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Improve processing time for string substitutions

by valavanp (Curate)
on Apr 16, 2007 at 13:34 UTC ( #610350=perlquestion: print w/ replies, xml ) Need Help??
valavanp has asked for the wisdom of the Perl Monks concerning the following question:

Hi monks, I want to convert the entities like &ge, &le, into hexa values ≥, ≤. The contents of the file are in $string. I am storing the %entitylist in a separate file. This file consists of 15,000 entities and hexadecimal values e.g. '&ge' => '≥'. So from the below code it takes 20 seconds to process each file as it has to read the entitylist file and replace with hexa value.
while (my ($key, $value) = each(%entitylist)){ #print $key."\n".$value."\n"; $string =~ s/$key/$value/g; }
Is there any other solution to minimise the process time. thanks monks for your suggestions.

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Re: Improve processing time for string substitutions
by Corion (Pope) on Apr 16, 2007 at 13:54 UTC

    Like I already told you in the CB:

    my $re = join "|", map { quotemeta $_ } keys %entitylist; $re = qr/(?:$re)/; # ... $string =~ s/($re)/$entitylist{ $1 }/ge;

    You might want to take a look at perlre for the /e switch.

      Is there a reason for the non-capturing parens in "$re = qr/(?:$re)/;"?

      What good does the /e switch do in the regex "s/($re)/$entitylist{ $1 }/ge;"?


        No (qr// already adds non-capturing parens) and none (interpolation is done after each match).

        The /e switch is an error by me - it is a leftover from when I thought about doing the hex-conversion manually with a sprintf call in the right hand side..

        I always build my regular expressions with noncapturing parentheses when I pal on latter assembling them - this prevents embarassing bug hunts later when I change how the target RE is built, possibly by repeating one ("atomic") building block - leaving out the parentheses causes hard-to-track misbehaviour with input on the seam of the two blocks.

Re: Improve processing time for string substitutions
by kyle (Abbot) on Apr 16, 2007 at 13:47 UTC

    Off the top of my head:

    my $entity = join '|', keys %entitylist; $string =~ s/($entity)/$entitylist{$1}/g;

    This way you only scan the whole string once instead of once for each entity.

    Update: I've gotten a private message that this needs a /e switch to work. I submit that this is not the case.

    my %entitylist = ( a => 1, b => 2); my $string = 'abc'; my $entity = join '|', keys %entitylist; $string =~ s/($entity)/$entitylist{$1}/g; print $string, "\n"; __END__ 12c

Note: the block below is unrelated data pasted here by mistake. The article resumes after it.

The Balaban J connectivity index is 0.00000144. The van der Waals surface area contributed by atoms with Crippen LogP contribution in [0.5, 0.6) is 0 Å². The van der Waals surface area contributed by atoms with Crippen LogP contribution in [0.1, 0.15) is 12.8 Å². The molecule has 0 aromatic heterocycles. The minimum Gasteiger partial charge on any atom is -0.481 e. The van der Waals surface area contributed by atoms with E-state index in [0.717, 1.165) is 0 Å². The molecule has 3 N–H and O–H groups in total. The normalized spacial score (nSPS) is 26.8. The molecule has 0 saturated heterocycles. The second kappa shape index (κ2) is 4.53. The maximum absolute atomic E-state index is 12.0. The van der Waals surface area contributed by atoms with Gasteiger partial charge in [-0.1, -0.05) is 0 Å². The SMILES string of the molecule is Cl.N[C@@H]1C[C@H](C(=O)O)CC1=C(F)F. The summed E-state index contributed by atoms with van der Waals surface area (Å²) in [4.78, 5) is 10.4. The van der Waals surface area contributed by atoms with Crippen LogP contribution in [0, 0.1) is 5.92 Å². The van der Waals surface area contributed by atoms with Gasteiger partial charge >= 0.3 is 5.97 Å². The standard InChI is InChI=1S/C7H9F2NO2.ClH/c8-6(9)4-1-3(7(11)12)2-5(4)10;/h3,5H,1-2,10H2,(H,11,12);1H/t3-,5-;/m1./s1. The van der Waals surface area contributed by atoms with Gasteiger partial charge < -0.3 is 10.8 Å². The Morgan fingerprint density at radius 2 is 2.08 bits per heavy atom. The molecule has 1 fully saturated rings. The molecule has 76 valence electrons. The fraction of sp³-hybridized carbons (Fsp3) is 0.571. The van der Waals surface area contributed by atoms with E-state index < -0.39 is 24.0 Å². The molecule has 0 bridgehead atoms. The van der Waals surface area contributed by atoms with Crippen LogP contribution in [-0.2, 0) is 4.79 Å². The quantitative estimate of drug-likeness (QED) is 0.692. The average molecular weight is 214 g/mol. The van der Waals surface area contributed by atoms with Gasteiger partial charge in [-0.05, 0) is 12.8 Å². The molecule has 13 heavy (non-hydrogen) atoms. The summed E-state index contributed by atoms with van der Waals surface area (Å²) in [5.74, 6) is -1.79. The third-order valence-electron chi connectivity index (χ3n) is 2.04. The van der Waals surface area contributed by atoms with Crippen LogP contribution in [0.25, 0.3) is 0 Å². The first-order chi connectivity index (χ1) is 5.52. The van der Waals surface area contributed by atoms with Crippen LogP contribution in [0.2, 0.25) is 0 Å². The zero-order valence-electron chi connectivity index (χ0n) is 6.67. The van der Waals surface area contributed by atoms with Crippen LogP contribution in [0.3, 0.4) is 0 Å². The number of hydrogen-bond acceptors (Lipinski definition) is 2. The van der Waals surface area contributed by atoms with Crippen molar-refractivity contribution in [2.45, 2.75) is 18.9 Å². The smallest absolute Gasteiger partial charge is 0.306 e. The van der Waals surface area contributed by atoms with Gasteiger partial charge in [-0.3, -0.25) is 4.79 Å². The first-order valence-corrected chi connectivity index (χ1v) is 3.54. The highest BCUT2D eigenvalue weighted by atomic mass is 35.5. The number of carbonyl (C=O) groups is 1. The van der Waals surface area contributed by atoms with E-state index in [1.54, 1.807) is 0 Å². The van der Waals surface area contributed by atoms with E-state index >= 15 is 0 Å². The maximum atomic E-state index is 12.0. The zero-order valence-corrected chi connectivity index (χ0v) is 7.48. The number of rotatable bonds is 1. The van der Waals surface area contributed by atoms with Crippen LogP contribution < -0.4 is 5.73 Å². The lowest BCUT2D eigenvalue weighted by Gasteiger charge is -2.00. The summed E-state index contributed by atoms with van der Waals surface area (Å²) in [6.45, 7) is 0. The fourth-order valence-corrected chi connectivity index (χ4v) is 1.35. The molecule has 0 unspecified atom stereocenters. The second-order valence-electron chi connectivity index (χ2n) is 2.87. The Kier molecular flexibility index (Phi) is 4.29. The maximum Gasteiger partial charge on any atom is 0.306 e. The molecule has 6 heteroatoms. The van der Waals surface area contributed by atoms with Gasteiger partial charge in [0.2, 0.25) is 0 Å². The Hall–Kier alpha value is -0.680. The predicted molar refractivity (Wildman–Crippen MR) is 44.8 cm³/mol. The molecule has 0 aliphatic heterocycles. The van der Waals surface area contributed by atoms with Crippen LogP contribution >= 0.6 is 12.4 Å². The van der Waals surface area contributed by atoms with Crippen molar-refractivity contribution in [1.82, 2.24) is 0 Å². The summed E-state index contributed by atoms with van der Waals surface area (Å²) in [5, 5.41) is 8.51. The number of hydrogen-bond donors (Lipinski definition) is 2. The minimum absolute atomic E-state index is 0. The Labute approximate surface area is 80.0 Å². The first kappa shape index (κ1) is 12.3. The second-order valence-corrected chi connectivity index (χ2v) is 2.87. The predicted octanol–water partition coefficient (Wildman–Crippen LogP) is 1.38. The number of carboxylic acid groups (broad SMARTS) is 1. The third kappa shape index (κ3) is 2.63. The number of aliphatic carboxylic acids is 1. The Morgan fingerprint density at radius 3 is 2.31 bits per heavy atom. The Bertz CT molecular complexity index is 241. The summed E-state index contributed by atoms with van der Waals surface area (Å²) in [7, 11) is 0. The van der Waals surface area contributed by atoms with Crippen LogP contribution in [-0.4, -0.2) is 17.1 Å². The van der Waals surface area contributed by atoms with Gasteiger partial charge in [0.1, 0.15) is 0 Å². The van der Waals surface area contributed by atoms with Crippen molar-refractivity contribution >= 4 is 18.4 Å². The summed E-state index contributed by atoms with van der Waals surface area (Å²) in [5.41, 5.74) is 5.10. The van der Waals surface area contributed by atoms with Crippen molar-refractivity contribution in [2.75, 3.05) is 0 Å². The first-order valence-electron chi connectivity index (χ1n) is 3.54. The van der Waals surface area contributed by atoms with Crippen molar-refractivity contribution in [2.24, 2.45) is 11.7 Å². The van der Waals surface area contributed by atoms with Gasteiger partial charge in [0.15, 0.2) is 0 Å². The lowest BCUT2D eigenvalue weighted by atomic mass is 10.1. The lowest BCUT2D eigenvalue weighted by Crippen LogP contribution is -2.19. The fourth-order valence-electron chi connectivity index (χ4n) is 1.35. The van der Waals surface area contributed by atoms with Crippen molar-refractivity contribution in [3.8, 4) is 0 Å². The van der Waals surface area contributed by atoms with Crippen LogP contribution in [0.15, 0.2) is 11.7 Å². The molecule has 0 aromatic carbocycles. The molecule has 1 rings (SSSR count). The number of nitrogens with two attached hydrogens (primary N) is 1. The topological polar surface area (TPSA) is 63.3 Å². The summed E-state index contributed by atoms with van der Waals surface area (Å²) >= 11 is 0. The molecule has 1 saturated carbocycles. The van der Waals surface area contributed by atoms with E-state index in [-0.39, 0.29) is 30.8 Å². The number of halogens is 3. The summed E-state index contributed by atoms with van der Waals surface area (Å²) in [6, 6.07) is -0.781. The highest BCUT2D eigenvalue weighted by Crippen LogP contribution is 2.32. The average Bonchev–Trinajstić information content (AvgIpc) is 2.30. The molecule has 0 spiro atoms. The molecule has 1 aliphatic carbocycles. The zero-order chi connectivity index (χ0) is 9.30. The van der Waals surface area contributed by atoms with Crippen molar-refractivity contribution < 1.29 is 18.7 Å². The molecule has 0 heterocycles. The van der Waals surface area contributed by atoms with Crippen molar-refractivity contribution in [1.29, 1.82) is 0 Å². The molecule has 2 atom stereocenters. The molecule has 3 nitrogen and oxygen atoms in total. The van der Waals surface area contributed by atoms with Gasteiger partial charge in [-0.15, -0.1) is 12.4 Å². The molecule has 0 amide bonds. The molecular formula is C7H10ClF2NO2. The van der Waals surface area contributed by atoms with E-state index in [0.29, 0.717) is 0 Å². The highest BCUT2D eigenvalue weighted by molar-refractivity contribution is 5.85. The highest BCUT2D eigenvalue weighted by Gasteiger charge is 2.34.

(I actually tested this before my original post, but I only pasted in the relevant portion.)

Re: Improve processing time for string substitutions
by liverpole (Monsignor) on Apr 16, 2007 at 13:47 UTC
    Hi valvanp,

    Do the contents of the file have to be in one $string?

    If you can read the lines of the file into an array instead, it should take less processing time, as the regex won't have to scan (and modify) one huge, single line each time.

Re: Improve processing time for string substitutions
by Krambambuli (Deacon) on Apr 16, 2007 at 14:35 UTC
    I'm having difficulties in understanding the exact form of the entities - is it just my browser/setup or is something wrong with the formatting ?

    I'd be anxious to know what Benchmark would show about the various speedup suggestions.

    If it would be true that the entities content might be separated by successively splitting on '>' and then on '<', replacing the content from the hash and re-joining the modified parts might even beat the regexp-based approach.


      It's unescaped HTML entities:

      I want to convert the entities like &ge, &le, into hexa values &#x2265, &#x2264.

      But, I'll also point out that the actual entity should end in a semicolon. (which prevents issues such as '&or;' matching '&ordf;')

        Well then, it's something like below that might fit.

        The results are interesting:
        Benchmark: timing 1000 iterations of regexish, with_splitting... regexish: 59 wallclock secs (58.16 usr + 0.02 sys = 58.18 CPU) @ 17 +.19/s (n=1000) with_splitting: 0 wallclock secs ( 0.02 usr + 0.00 sys = 0.02 CPU) +@ 50000.00/s (n=1000) (warning: too few iterations for a reliable count)

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